For Guys

31% of purchased children are boys and overwhelmingly 90% of child sex trafficking offenders are men.

The sexual exploitation of children and child sex trafficking is our issue because boys are being bought and men, largely, make up the demand for the sexual exploitation of children.

Let’s break it down.

The sexual exploitation of children and child sex trafficking is our issue because boys are being bought and men, largely, make up the demand for the sexual exploitation of children.

It’s taboo to think that boys are being exploited for sex, but they are. Some reasons boys don’t come forward to speak their truths:

“Boys can’t even be sex trafficked”: Assumptions like this are dangerous because it implies that boys can’t be victims.  This keeps them out of the conversation and limits the amount of resources they can access.

“Boys shouldn’t show their emotions”: This promotes the idea that boys who show certain emotions are “soft” or “weak,” because these signs of emotions symbolize a lack masculinity.

“You’re a guy, you should like it”: In many societies, males are pushed to be sexually active and to show off their sexual history, but this is not the case for all males. It doesn’t matter if the victim is male or female, if the victim is under 18, it’s wrong. Period.

So, how can we help boys heal?

Never assume you know someone’s story. Give them the chance to speak openly about their experiences and validate them.  Point them to resources where they can get help.

Guys are sexual exploiters, too.

Obviously not all guys purchase children or traffic them, but for the people who do, the majority are men.  These are men who choose to sexually exploit children. They use their physical strength, blackmail and/or manipulation to control their victim(s).

It’s taboo to think that boys are being exploited for sex, but they are. Some reasons boys don’t come forward to speak their truths:

“Boys can’t even be sex trafficked”: Assumptions like this are dangerous because it implies that boys can’t be victims.  This keeps them out of the conversation and limits the amount of resources they can access.

“Boys shouldn’t show their emotions”: This promotes the idea that boys who show certain emotions are “soft” or “weak,” because these signs of emotions symbolize a lack masculinity.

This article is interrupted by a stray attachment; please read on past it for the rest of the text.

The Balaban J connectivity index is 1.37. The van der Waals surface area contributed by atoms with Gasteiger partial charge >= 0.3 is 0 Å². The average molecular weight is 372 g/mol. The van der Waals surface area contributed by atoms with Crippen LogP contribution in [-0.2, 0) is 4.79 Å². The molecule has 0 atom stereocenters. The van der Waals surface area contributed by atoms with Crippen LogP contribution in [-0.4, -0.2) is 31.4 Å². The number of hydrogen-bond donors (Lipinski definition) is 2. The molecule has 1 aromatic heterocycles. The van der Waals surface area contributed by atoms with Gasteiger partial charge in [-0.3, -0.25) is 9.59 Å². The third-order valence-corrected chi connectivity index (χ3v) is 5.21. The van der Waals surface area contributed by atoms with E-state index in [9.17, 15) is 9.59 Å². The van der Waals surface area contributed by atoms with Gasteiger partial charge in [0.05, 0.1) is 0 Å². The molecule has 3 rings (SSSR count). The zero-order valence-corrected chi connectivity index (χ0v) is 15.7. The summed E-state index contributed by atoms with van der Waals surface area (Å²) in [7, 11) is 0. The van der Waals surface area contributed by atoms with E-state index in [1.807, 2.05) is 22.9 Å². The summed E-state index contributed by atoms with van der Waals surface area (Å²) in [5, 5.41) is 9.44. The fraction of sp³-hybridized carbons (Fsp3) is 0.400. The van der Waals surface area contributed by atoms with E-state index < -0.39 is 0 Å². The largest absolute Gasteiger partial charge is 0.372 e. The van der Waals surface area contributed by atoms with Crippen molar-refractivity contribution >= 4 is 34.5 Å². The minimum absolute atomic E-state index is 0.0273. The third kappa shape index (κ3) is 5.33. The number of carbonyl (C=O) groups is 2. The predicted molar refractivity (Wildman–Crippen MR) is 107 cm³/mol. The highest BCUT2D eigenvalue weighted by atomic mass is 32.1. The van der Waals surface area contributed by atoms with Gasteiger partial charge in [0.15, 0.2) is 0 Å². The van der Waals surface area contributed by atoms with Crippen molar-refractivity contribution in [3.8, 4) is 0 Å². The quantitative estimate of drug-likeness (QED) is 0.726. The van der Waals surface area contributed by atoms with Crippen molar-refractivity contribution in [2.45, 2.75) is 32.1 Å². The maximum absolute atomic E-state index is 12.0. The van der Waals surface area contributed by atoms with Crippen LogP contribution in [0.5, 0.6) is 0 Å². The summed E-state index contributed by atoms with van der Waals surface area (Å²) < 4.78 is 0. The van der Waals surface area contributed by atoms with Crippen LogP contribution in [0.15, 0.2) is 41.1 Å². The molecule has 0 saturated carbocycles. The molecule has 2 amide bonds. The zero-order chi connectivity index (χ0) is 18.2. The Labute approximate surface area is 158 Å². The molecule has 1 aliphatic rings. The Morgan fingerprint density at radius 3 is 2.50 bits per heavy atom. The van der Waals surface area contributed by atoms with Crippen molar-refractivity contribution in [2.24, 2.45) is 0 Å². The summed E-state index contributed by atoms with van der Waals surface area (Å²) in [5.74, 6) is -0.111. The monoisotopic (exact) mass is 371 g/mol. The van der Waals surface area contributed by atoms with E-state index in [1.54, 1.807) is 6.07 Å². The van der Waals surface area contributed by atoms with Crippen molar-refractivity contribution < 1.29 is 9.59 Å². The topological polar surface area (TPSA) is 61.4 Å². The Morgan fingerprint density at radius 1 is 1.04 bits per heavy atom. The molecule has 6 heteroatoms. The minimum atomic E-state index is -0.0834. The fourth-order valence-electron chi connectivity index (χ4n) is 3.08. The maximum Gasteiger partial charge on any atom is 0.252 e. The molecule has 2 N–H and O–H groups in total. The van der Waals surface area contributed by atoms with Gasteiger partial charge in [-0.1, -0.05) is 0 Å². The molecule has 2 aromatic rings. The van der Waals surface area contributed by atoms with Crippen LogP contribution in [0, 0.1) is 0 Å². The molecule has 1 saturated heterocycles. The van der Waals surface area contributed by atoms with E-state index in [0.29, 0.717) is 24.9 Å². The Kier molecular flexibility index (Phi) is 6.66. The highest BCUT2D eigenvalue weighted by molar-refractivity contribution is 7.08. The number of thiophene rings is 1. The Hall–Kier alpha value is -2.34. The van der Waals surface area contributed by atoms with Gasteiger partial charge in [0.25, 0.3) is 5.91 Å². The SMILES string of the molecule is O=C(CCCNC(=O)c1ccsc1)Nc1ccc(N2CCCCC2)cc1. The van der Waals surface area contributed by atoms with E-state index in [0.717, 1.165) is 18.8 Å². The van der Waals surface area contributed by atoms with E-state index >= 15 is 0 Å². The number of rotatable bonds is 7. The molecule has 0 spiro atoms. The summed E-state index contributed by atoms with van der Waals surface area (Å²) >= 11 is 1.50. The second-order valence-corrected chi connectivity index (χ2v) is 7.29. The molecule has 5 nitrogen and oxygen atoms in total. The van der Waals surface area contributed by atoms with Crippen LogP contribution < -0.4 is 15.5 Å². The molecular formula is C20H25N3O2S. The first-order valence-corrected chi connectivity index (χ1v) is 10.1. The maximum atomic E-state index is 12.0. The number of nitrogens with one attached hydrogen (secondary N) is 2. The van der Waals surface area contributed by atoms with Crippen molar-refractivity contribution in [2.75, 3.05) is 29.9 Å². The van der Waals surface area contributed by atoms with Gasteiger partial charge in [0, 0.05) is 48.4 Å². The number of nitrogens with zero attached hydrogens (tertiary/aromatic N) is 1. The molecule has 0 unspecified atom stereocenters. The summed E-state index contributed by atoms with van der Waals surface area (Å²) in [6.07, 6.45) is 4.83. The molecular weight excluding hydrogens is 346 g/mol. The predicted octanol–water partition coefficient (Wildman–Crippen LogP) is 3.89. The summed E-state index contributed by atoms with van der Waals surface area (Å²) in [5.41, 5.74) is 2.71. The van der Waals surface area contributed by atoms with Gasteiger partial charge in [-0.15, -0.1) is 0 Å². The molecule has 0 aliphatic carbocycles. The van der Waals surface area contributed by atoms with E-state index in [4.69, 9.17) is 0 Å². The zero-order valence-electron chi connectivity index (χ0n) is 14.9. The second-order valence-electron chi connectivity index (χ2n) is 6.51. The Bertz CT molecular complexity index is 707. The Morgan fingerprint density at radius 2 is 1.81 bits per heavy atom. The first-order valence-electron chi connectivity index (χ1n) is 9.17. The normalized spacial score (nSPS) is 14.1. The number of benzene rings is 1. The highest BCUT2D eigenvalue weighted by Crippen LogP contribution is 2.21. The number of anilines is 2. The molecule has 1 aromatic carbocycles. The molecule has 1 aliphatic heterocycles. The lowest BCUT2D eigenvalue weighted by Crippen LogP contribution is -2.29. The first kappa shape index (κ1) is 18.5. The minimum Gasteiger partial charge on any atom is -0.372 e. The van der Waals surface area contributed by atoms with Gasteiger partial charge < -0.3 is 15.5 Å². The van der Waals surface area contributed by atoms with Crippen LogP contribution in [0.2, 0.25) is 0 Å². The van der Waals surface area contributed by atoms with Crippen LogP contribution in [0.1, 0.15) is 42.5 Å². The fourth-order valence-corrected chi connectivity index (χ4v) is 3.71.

“You’re a guy, you should like it”: In many societies, males are pushed to be sexually active and to show off their sexual history, but this is not the case for all males. It doesn’t matter if the victim is male or female, if the victim is under 18, it’s wrong. Period.

So, how can we help boys heal?

Never assume you know someone’s story. Give them the chance to speak openly about their experiences and validate them.  Point them to resources where they can get help.

Guys are sexual exploiters, too.

Obviously not all guys purchase children or traffick them, but for the people who do, the majority are men.  These are men who choose to sexually exploit children. They use their physical strength, blackmail and/or manipulation to control their victim(s).

Call out & call in

If you’re with a group of your guy friends or with your family and you notice someone is making degrading comments and/or actions towards a girl or a guy in your class or community, it’s time you call them out. Let them know that you won’t stand for “locker room behaviour” and then call them in. Let them know that they too have a responsibility to ensure that all people are treated with respect and dignity, and let them know they can help.

Raise awareness

Be a trendsetter.  Take a stand and pledge to raise awareness with OneChild among your family, friends, school, and community.

Fundraise

Raising funds helps support vulnerable children and survivors of sexual exploitation with rehabilitation and reintegration, so they can rebuild their lives. Learn about our Survivor Care work and check out our fundraising toolkit for tips and ideas.

Volunteer

Join our network of volunteers and use your passions and talent to help stamp out the sexual exploitation of children and child sex trafficking.

 

Call out & call in

If you’re with a group of your guy friends or with your family and you notice someone is making degrading comments and/or actions towards a girl or a guy in your class or community, it’s time you call them out. Let them know that you won’t stand for “locker room behaviour” and then call them in. Let them know that they too have a responsibility to ensure that all people are treated with respect and dignity, and let them know they can help.

Raise awareness

Be a trendsetter. Take a stand and pledge to raise awareness with OneChild among your family, friends, school, and community.

Fundraise

Raising funds helps support vulnerable children and survivors of sexual exploitation with rehabilitation and reintegration, so they can rebuild their lives. Learn about our Survivor Care work and check out our fundraising toolkit for tips and ideas.

Volunteer

Join our network of volunteers and use your passions and talent to help stamp out the sexual exploitation of children and child sex trafficking.

 

Contact Us

8865 Woodbine Avenue
Unit D3, Suite 124,
Markham, ON
L3R 5G1
Canada

OneChild Network & Support Inc. is a registered Canadian charity: No. 831160544RR0001

General Inquiries: info@onechild.ca
Youth Inquiries: youth@onechild.ca

1.905.886.2222

General Inquiries: info@onechild.ca
Youth Inquiries: youth@onechild.ca

1.905.886.2222